Revolving-door government in Russia tests US statecraft
Though relations continue, progress lags on long-term issues like
Every time Russia's increasingly erratic president, Boris Yeltsin, abruptly fires his government, a surprised United States plays down the impact on relations between the world's largest nuclear powers.
The latest Kremlin upheaval, the fourth since March 1998, is no different, with the Clinton administration insisting that it remains business as usual. "I don't think we should blow this out of proportion," says State Department spokesman James Rubin.
Many analysts agree there is no need for alarm as the end of NATO's bombing of Yugoslavia and the resolution of feuding over Russia's peace-keeping duties in Kosovo have ended the most recent tensions.
Yet they dispute contentions that Mr. Yeltsin's dismissal of Sergei Stepashin on Monday as prime minister will have little impact on US-Russia ties, which remain of critical importance in global affairs despite Moscow's diminished post-cold-war stature.
The new turnover means it will be even more difficult for the White House to pursue a long-term strategy of working for a stable, democratic Russia because its interlocutors are again rotating.
Mr. Stepashin's replacement after three months in office by Vladimir Putin, a former intelligence official with little policymaking experience, makes it less likely there can be progress on issues, from nuclear-arms control to Iraq to economic reform.
"It's really hard to get anything done in a place that keeps changing foreign ministers, defense ministers, and prime ministers," says Sherman Garnett, a Russia expert and dean of James Madison College, at Michigan State University in East Lansing. "That is an enormous challenge."
Agrees Lilia Shevtsova of the Carnegie Endowment for International Peace in Washington: "There is a rare possibility for a pragmatic dialogue on important issues. But there is no possibility to make a breakthrough in the relationship."
Furthermore, these analysts say, given Mr. Yeltsin's proclivity for dumping his prime ministers without notice, Mr. Putin's fate is itself uncertain. There is no guarantee he will not be canned should he fail to protect the political interests of Yeltsin and his inner-most circle of lieutenants, which many experts see as the reason for Mr. Stepashin's dismissal. Beyond that, there is little chance Russians will follow the deeply unpopular Yeltsin's urging that they vote for Putin as his replacement in next summer's presidential election.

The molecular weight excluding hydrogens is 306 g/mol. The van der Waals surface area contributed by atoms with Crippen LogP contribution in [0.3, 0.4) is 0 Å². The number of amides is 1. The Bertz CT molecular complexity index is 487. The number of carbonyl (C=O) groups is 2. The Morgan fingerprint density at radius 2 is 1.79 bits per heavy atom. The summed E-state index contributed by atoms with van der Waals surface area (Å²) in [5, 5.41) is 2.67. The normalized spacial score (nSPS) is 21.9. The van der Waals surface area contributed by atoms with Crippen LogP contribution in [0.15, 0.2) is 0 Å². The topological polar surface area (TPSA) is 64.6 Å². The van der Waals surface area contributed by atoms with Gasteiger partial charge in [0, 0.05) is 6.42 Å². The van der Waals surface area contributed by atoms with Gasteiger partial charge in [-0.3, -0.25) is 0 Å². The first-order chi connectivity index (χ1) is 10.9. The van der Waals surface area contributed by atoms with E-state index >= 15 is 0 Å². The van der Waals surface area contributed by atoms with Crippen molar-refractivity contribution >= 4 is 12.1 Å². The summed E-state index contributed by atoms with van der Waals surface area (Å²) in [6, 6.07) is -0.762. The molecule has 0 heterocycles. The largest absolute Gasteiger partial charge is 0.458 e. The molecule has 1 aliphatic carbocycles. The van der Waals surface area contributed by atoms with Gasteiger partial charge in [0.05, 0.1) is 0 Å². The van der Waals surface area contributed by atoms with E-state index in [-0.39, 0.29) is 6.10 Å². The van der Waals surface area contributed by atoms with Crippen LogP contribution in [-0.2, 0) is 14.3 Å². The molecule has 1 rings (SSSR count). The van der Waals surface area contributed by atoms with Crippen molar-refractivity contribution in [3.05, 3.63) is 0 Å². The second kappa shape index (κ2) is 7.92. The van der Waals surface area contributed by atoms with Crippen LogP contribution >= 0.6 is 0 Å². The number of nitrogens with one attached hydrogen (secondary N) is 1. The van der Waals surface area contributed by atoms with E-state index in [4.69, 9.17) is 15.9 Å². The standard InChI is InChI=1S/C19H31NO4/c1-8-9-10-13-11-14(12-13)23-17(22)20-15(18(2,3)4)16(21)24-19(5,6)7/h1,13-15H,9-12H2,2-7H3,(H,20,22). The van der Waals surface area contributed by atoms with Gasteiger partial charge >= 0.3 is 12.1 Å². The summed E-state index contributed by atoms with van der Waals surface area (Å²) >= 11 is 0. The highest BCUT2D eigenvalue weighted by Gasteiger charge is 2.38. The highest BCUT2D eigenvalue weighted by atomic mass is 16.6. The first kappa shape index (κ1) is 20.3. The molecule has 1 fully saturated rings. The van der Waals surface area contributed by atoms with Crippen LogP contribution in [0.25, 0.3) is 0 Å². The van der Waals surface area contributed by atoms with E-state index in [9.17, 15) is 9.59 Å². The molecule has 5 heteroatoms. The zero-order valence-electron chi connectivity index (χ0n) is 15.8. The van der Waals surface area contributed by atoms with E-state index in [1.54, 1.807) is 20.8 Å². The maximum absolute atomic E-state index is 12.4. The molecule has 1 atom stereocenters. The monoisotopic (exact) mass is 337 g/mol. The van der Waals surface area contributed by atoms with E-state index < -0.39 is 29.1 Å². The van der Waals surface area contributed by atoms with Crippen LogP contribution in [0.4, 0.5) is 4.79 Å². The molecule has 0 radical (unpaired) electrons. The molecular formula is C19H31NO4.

Putin's own ambition to succeed Yeltsin, and his preoccupation with fighting between Russian troops and Islamic guerrillas in the southern republic of Dagestan, will also ensure that his attention remains focused on domestic matters, not foreign policy.
All this, and the uncertain outcome of December elections to the Russian parliament, now controlled by anti-Yeltsin communists and ultranationalists, means that Washington will not know with whom it can work on complex strategic issues for some time, experts say. "I would think the White House is truly concerned," says Ms. Shevtsova.
US officials dismiss that contention, saying key relationships between senior and mid-level American and Russian officials have continued through all the Kremlin shakeups. They point out that National Security Adviser Samuel Berger has worked with Putin, his counterpart until Putin's elevation, and say the new prime minister is expected to retain Foreign Minister Igor Ivanov, with whom the US has had extensive dealings.
"Governments work at a variety of levels, not just at the prime minister-to-prime minister level or the prime minister-to-vice president level," says Mr. Rubin. "The officials who we have been working with - on arms control, on matters related to security in Europe and elsewhere - have remained the same."
Washington officials say they plan to resume talks with Russia this month on a new nuclear-arms-control accord - the Strategic Arms Reduction Treaty III (START III) - and on changes the US may seek in a 1972 pact to allow for the deployment of a national antimissile defense system. They also cite ongoing cooperation on a range of issues, such as Bosnia, Kosovo, terrorism, and international crime.
Yet resumption of the arms-control talks does not portend progress on nuclear-weapons reductions or other sticky issues, analysts point out.
Most critically, the Duma, the lower house of the Russian parliament, is unlikely to take up ratification of the 1993 START II treaty before lawmakers' term expires, which would require the sides to slash their nuclear arsenals to no more than 3,500.
The Duma has repeatedly delayed consideration of the accord, which the US insists must be ratified before it will conclude a START III pact cutting the arsenals to 2,000. Russia is seeking such reductions because it can no longer afford to maintain its huge nuclear force.
Furthermore, talks on July 27 between Stepashin and Vice President Al Gore in Washington showed that deep differences remain on other key issues. US officials say Mr. Gore pressed for an end to Russian missile and nuclear assistance to Iran and complained that there are too many Russian spies in the US.
(c) Copyright 1999. The Christian Science Publishing Society